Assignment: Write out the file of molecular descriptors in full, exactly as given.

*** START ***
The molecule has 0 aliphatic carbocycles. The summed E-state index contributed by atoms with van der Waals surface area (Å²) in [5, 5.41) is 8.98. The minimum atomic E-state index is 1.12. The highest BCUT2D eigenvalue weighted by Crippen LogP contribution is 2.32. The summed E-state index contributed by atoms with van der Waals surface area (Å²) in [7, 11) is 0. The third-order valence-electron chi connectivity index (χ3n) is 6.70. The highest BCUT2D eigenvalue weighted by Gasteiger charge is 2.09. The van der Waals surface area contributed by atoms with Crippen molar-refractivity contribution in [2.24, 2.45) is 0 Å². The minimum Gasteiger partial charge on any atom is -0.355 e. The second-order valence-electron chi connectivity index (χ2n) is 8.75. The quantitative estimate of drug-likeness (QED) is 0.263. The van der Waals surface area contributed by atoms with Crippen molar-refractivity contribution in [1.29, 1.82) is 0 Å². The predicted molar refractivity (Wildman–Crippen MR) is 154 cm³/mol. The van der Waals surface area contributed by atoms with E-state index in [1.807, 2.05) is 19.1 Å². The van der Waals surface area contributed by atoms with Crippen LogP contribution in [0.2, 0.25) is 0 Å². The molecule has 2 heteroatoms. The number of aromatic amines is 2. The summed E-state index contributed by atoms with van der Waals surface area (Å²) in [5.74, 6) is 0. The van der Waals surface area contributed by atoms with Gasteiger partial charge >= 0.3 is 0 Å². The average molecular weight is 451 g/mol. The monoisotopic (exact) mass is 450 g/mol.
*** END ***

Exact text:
The molecule has 0 aliphatic carbocycles. The summed E-state index contributed by atoms with van der Waals surface area (Å²) in [5, 5.41) is 8.98. The minimum atomic E-state index is 1.12. The highest BCUT2D eigenvalue weighted by Crippen LogP contribution is 2.32. The summed E-state index contributed by atoms with van der Waals surface area (Å²) in [7, 11) is 0. The third-order valence-electron chi connectivity index (χ3n) is 6.70. The highest BCUT2D eigenvalue weighted by Gasteiger charge is 2.09. The van der Waals surface area contributed by atoms with Crippen molar-refractivity contribution in [2.24, 2.45) is 0 Å². The minimum Gasteiger partial charge on any atom is -0.355 e. The second-order valence-electron chi connectivity index (χ2n) is 8.75. The quantitative estimate of drug-likeness (QED) is 0.263. The van der Waals surface area contributed by atoms with Crippen molar-refractivity contribution in [1.29, 1.82) is 0 Å². The predicted molar refractivity (Wildman–Crippen MR) is 154 cm³/mol. The van der Waals surface area contributed by atoms with E-state index in [1.807, 2.05) is 19.1 Å². The van der Waals surface area contributed by atoms with Crippen LogP contribution in [0.2, 0.25) is 0 Å². The molecule has 2 heteroatoms. The number of aromatic amines is 2. The summed E-state index contributed by atoms with van der Waals surface area (Å²) in [5.74, 6) is 0. The van der Waals surface area contributed by atoms with Gasteiger partial charge >= 0.3 is 0 Å². The average molecular weight is 451 g/mol. The monoisotopic (exact) mass is 450 g/mol.